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Magnetic plate stuck on car





CuddleBunny
So I've got a magnetic plate that is stuck onto the hood of my car after having sat in the sun for who knows how long. The corners can peel off but the centre piece is pretty much STUCK.

Has anyone come across this problem before??? I'm aching to know how to get the thing off !!!!!
And I don't want to damage the paint..

DAMSEL IN DISTRESS
IceCreamTruck
Is it just magnetic or attached?

I'm afraid the paint is ruined. The paint under the sign will not fade with the rest of the paint in the sun. Generally you want to pull the magnetic signs off a car every once in a while, or move them around so they don't affect the paint.

Sounds like it got wet under the sign and probably rusted the two pieces together. If you go ahead and rip it off, you will probably find rust. I'm betting that you won't find good paint.
standready
Just how long was the magnetic plate sitting there to get so well attached? Months?
IceCreamTruck
DAMSEL IN DISTRESS wrote:
sat in the sun for who knows how long.


this is the measurement of time given! Smile

PS. You should try the junk yard, my fair lady! they may have a hood in your color.
IceCreamTruck
BTW, I was thinking about the whole thing and a new idea came to me. The hood does need to be replaced. The magnetic sticker has probably been glued to the hood. It can slide off in hi wind conditions, and gluing it to the hood is a simple way to make sure it stays put, which is what I am guessing is probably the cause of your predicament. Replace the hood or charge them for advertising! Smile
CuddleBunny
well in my country, drivers that do not have their full licence must display a "learning" or "provisional" plate on their car. The one I have was a hard plastic with magnetic properties in. sort of like your average plastic fridge magnet. Now think of that and it being stuck onto my car lol.

I've read on other forums that you could use a hairdryer and ply it off that way or use an agent called WD-40. But I'm pretty worried haha. My first car and I've gone and got a bloody think stuck to it now. FML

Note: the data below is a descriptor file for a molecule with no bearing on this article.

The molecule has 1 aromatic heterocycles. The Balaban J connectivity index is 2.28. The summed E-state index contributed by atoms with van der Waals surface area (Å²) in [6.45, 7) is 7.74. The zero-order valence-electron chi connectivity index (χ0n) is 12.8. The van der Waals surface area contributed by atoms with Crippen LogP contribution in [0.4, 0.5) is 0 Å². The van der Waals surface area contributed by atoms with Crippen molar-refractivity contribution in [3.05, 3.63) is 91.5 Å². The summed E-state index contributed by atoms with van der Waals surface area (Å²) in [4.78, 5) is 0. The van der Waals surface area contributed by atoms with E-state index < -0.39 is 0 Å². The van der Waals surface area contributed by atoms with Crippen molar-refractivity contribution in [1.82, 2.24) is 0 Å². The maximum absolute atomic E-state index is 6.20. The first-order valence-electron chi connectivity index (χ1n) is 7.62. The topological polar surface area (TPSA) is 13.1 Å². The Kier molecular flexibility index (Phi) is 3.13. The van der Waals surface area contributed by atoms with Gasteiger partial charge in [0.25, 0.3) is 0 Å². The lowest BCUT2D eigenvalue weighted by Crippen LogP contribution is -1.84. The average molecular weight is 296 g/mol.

deanhills
CuddleBunny wrote:
well in my country, drivers that do not have their full licence must display a "learning" or "provisional" plate on their car. The one I have was a hard plastic with magnetic properties in. sort of like your average plastic fridge magnet. Now think of that and it being stuck onto my car lol.

I've read on other forums that you could use a hairdryer and ply it off that way or use an agent called WD-40. But I'm pretty worried haha. My first car and I've gone and got a bloody think stuck to it now. FML
I'd go to your local garage and ask the mechanics for advice.
XchaosX
Ya I never understood why the make you have put the magnets on your car when you are a first time driver I mean a window decal is much easier to use and dose not damage the cosmetics of the vehicle. if its like cheap plastic I would try using a heat gun and heat the surface the the magnet if its metal not sure dont think a heat gun would work other alternative is use youtube to find a video.
IceCreamTruck
CuddleBunny wrote:
well in my country, drivers that do not have their full licence must display a "learning" or "provisional" plate on their car. The one I have was a hard plastic with magnetic properties in. sort of like your average plastic fridge magnet. Now think of that and it being stuck onto my car lol.

I've read on other forums that you could use a hairdryer and ply it off that way or use an agent called WD-40. But I'm pretty worried haha. My first car and I've gone and got a bloody think stuck to it now. FML


The primary ingredient in WD-40 (Water Displacement number 40) is fish oil. It's a very popular lubricant here in the US because it's completely nontoxic. It smells like oil, but you can drink it and it will not harm you, and it's good for lots and lots of uses, like duct tape.

The hair drier may work as well, but I would test all of these first at little and try to not go overboard as everything except the fish oil may easily damage your car. The fish oil should actually protect the metal, as this is how the US keeps anything from rusting, basically.
XchaosX
The hair dryer would work if it was a window decal but its not and its on a metal surface I assume to I would use the heat gun will work better its made for stuff like what you have to remove plus the heat gun can get as hot a 500+ a regualr hair dryer is lower tempature I would not recommend using the heat gun to dry your hair it is called the hair dryer from hell for a reason LOL
BigGeek